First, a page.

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Solar plus Hydrogen can become a big growth area over the Coming Years

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Solar Plus Hydrogen

While the power industry has seen a lot of greening in the past few years with solar and wind energy accounting for most of the capacity additions in most countries, the transport and the heating sector still have a long way to go. But the plummeting cost of solar energy is making it possible to develop new use cases. While there are tons of solar applications such as solar pumps, mini-grids, backpacks, etc. a new growth area is “hydrogen”.

Europe has made hydrogen a key piece of its green stimulus plan to deal with the coronavirus epidemic. Hydrogen has a huge amount of potential to act as a storage medium which could help in the integration of intermittent renewable energy sources such as solar and wind energy. Hydrogen is already used extensively in industries for making ammonia but the hydrogen is derived from fossil fuel sources. But with solar energy costs falling as low as 2 cents/kWh in some geographies, it is feasible now to generate hydrogen using solar energy. Hydrogen is generated by the electrolysis of water which can separate water into oxygen and hydrogen. The hydrogen gas can then be used for both heating and transportation purposes. The existing gas infrastructure in the form of storage and pipelines can be used by hydrogen. There are already pilot projects which have taken place to use hydrogen as seasonal storage while Korea and Japan have big plans to use hydrogen gas in transport using fuel cell vehicles.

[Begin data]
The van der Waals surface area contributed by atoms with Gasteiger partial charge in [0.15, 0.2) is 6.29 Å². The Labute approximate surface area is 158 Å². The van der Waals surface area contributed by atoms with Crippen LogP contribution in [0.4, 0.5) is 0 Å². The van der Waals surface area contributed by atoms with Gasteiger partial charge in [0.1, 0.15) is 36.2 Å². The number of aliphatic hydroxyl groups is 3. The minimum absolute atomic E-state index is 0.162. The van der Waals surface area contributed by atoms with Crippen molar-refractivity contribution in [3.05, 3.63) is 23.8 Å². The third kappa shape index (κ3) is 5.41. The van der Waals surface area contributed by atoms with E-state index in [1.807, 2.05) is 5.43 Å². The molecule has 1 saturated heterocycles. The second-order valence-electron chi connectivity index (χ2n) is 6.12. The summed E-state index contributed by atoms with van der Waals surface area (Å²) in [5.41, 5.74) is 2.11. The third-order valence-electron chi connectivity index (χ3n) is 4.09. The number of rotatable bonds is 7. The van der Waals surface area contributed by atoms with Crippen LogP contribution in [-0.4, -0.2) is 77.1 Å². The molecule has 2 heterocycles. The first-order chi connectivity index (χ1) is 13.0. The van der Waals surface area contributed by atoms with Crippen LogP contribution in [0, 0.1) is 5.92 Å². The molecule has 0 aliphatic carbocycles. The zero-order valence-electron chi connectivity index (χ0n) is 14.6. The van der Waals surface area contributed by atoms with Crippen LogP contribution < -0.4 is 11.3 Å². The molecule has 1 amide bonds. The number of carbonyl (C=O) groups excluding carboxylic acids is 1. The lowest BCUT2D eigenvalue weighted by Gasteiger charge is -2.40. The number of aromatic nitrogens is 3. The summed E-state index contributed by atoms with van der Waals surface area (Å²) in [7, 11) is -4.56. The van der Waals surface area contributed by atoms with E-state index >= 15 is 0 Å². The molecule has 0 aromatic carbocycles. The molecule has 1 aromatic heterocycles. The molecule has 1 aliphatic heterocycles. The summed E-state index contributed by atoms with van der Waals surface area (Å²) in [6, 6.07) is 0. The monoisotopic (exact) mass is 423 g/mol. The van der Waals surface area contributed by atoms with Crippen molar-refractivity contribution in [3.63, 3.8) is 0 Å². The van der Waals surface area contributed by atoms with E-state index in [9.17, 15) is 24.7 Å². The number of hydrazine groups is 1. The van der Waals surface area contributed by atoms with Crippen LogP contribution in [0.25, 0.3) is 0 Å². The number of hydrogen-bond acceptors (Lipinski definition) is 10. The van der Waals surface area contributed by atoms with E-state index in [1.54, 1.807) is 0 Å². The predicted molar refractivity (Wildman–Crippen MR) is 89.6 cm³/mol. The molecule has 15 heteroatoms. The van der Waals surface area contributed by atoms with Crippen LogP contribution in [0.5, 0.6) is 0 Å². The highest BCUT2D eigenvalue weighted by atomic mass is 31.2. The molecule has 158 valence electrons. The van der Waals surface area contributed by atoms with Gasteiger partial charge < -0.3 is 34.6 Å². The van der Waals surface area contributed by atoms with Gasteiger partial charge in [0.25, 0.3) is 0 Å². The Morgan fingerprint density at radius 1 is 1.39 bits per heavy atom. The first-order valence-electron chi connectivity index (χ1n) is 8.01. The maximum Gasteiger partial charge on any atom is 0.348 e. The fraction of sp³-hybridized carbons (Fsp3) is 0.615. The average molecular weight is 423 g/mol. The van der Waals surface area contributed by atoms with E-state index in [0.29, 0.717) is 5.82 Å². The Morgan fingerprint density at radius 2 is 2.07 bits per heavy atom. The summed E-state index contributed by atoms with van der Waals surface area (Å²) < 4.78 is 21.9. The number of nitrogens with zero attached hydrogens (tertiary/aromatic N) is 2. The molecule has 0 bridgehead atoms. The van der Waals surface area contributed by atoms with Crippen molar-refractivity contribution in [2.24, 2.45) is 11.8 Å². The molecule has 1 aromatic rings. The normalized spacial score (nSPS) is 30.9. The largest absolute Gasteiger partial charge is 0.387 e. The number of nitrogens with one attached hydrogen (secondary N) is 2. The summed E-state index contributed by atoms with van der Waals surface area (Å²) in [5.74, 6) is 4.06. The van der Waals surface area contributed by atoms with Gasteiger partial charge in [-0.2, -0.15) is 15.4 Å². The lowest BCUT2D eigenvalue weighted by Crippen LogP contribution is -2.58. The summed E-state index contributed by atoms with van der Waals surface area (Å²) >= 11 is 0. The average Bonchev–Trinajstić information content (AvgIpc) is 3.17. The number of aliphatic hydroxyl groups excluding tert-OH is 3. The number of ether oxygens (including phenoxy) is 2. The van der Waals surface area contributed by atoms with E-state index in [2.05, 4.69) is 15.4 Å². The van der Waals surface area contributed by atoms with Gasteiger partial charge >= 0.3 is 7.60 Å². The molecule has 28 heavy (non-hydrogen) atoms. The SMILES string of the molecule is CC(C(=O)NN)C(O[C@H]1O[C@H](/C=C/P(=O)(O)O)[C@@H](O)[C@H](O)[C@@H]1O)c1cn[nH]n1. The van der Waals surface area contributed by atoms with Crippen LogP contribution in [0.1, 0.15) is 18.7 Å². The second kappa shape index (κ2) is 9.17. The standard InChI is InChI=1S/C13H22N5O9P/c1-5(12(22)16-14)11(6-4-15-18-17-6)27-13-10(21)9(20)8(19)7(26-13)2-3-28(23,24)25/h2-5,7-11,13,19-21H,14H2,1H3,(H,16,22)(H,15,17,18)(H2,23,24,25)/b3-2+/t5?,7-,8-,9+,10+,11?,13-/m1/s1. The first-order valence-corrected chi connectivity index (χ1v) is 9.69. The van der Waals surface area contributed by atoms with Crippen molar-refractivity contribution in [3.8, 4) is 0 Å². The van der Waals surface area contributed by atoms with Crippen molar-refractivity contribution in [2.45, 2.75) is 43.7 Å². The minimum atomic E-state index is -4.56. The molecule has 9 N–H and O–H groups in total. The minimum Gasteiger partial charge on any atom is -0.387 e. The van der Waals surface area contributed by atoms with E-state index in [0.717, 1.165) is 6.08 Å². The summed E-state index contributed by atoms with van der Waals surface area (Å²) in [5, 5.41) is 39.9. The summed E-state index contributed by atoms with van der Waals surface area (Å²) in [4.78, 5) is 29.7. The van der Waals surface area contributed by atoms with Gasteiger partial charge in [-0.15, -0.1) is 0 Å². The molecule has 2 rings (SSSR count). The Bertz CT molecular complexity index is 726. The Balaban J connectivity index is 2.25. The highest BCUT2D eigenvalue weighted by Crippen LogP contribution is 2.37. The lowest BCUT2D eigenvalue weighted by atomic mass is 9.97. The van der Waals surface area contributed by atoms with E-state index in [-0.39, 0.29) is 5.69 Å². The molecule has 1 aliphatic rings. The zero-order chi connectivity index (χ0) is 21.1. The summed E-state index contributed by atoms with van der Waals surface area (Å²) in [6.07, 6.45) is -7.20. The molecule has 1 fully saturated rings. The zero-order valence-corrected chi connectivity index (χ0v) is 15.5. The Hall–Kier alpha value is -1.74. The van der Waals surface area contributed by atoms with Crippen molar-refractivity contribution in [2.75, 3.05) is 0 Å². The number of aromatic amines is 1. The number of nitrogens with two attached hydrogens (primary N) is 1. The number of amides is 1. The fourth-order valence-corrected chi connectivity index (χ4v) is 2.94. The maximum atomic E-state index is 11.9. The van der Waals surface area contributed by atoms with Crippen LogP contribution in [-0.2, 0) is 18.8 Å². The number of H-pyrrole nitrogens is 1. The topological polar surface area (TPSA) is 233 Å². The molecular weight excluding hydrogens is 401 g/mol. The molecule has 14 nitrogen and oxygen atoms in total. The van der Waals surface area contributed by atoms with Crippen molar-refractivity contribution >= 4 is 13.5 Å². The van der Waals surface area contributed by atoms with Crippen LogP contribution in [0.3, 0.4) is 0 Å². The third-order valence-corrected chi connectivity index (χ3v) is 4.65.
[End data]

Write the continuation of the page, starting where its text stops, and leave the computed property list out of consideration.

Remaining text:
To take advantage of the European green project plans, Spanish utility giant Iberdrola plans to build large integrated solar plus hydrogen plant in Europe. This plant will develop a 100 MW solar plant whose energy will be used to generate hydrogen gas through the electrolysis of water. The gas will be used for the production of ammonia in Fertiberia’s fertilizer plant. This plant will require an investment of USD 174 million. While the current production cost of hydrogen gas using this method is expensive at USD 6/kg, it is expected that as the technology matures and scales up the cost will fall further.


Sneha Shah

I am Sneha, the Editor-in-chief for the Blog. We would be glad to receive suggestions, inputs & comments on GWI from you guys to keep it going! You can contact me for consultancy/trade inquires by writing an email to

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